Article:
Guys, the difference between 1.5 meter accuracy and 3 meter accuracy when it comes to geocaching means nothing. Both will get you to ground zero and neither will help you in finding the hard to find micro, plus you have to account for the accuracy of the placer of the geocache. Of  course, for other purposes, like benchmarking or other professional uses, it might be a difference.

 

All true, but the improved accuracy of Multi-GNSS/Multi-Band GPSr will come into play for any target that is not out in the open, is near any obstructions including canyon walls, mountains, hills, buildings, trees, etc... The Multi-Band will also improve accuracy by correcting signal errors in real time, similar to WAAS/EGNOS, which was not in real time.

 

37 minutes ago, gpsblake said:

I think the Montana also gives spoken turn by turn directions and the Oregon doesn't

 

Only when the Montana is mounted in a powered external mount with a speaker. In your hand, like the Oregon, you only get beeps.

 

38 minutes ago, gpsblake said:

(although a $40 cellphone can, come on Garmin, you really can do better when it comes to that).

 

Not even apples and oranges here. More like cherries and watermelons. Not a valid argument, so no further response on this comment.

 

39 minutes ago, gpsblake said:

I know the GPSMAP 66i will do spoken turn by turn

 

Pure disinformation. No GPSMAP series does spoken anything. None of them have speakers or sound cards to make that possible. 

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On 9/15/2020 at 10:30 AM, marshajean said:

 Actually looked more closely at the Montana 700 (not 800, my mistake), and realized it's huge! 

 

 

I use a couple different handhelds for various reasons... and just picked up the Montana 750... its huge but also in the world of GPS... breathtaking...LOL

 

That being said... my 64ST still seems like the easiest option when it comes to doing Geocaching... although once I get through some more of the learning curve on the 750 that may change... so far the size and weight for me is vastly overshadowed by its "awesomeness"....LOL

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2 hours ago, Mineral2 said:

At this point, I would choose a 65 over a 64, assuming budget allows for that.

 

I agree completely. The GPSMAP 65 is everything the GPSMAP 64 is, and more.

 

I suspect, in the future, there will be no additional GPSMAP 64 hardware updates as they are each replaced or superseded by the GPSMAP 65 series.

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I'm still scratching my head as to why Garmin updated the 64 with the x models and a year later released the 65. They had to know the 65 was in development at the time that they were developing the 64, right?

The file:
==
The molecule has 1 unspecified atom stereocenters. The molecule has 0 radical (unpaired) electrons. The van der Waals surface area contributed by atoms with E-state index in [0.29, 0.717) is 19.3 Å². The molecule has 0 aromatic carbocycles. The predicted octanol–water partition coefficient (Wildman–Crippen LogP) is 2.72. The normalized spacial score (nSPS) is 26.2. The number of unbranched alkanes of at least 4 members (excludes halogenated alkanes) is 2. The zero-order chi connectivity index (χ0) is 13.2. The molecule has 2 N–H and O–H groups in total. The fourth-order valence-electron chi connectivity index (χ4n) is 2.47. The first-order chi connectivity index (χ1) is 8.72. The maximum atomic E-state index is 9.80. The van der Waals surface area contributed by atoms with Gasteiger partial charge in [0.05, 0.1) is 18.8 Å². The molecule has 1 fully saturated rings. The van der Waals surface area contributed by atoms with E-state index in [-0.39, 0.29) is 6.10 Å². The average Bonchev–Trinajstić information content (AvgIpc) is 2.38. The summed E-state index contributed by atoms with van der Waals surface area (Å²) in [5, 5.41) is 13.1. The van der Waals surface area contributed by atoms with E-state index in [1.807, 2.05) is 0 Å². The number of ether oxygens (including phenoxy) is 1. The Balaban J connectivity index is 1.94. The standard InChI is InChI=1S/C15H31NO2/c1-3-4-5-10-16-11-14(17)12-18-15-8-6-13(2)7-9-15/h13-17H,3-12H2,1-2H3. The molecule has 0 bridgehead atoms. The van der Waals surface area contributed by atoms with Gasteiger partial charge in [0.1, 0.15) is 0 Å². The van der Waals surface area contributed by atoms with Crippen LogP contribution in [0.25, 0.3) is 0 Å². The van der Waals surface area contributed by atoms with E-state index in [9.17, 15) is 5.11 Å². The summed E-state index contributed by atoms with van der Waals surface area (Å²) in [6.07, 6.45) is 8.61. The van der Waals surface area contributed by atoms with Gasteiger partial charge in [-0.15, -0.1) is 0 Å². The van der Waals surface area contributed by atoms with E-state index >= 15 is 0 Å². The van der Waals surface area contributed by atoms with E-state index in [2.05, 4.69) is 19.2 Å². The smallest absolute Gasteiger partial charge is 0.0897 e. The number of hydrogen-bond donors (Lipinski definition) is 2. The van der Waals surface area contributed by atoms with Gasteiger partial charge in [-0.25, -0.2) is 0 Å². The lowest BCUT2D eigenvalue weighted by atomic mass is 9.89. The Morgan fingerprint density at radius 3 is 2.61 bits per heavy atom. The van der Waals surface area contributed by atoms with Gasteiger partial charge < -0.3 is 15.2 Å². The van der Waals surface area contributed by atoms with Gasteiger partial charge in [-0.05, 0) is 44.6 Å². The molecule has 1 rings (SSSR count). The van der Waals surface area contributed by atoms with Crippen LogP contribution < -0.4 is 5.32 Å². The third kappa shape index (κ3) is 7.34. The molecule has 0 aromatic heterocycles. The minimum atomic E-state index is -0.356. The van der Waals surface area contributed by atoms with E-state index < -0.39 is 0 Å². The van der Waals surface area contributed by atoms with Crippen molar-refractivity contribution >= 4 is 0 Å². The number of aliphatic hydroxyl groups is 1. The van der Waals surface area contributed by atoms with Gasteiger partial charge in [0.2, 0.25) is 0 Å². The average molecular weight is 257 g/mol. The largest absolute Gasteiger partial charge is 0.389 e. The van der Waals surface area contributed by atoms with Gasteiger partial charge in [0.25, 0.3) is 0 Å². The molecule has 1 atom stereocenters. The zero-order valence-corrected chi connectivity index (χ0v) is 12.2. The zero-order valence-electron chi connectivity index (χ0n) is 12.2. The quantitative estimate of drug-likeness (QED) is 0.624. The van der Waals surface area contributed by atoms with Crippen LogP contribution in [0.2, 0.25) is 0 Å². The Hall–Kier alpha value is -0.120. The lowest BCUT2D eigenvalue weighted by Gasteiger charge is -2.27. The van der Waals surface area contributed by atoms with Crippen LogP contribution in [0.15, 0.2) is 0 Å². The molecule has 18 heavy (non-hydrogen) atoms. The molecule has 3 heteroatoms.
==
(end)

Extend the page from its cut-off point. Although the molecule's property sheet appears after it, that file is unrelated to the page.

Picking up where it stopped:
Meanwhile, how many of us are sitting here waiting for an Oregon 800 to drop?

Edited by Mineral2

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Wild guess: Silicon availability? It's possible that Garmin isn't fabbing their own SoC; they're probably riding the coattails of high-volume products as used by tablets or phones. Sometimes an EOL (end of life) announcement catches you off guard and you have to pivot to a low-risk chip change that uses an "old" feature set or code base just to buy time in the market until your new product that's in active development can launch because it's held up by a part that's not available quit yet. So you do very little engineering on a "distraction" and product marketing and sales gets to herald a "new" product while you quietly discontinue the original.

Maybe the QZSS and IRNSS receiver chip wasn't ready for mass production yet but the LCD panel or the processor or memory or *something* in 64 that they didn't absolutely control was headed for a rapid descent to unavailability, so they got the "b team" (sorry) to squirt out a 64 that they could actually manufacture at scale while they finished the 65. Maybe that had a contract they could win with the 64 which ticked all the boxes except Galileo so they just changed the receiver chip and base firmware to support that. This was pretty much the difference between 60cs and 60csx, if you recall. The "x" was just a better version of an already popular device.

Over my time in engineering, I've been involved in several of these, both as the A team and the B team.

I'm barely in the GPS biz at this point, but the 62-66 product line is so thickly saturated that I can't remember how they're different offhand. Using smaller integers for newer and more featured products is not helpful.

No inside information on why Garmin does/did what they did. Just offering one possible explanation other than "drug use".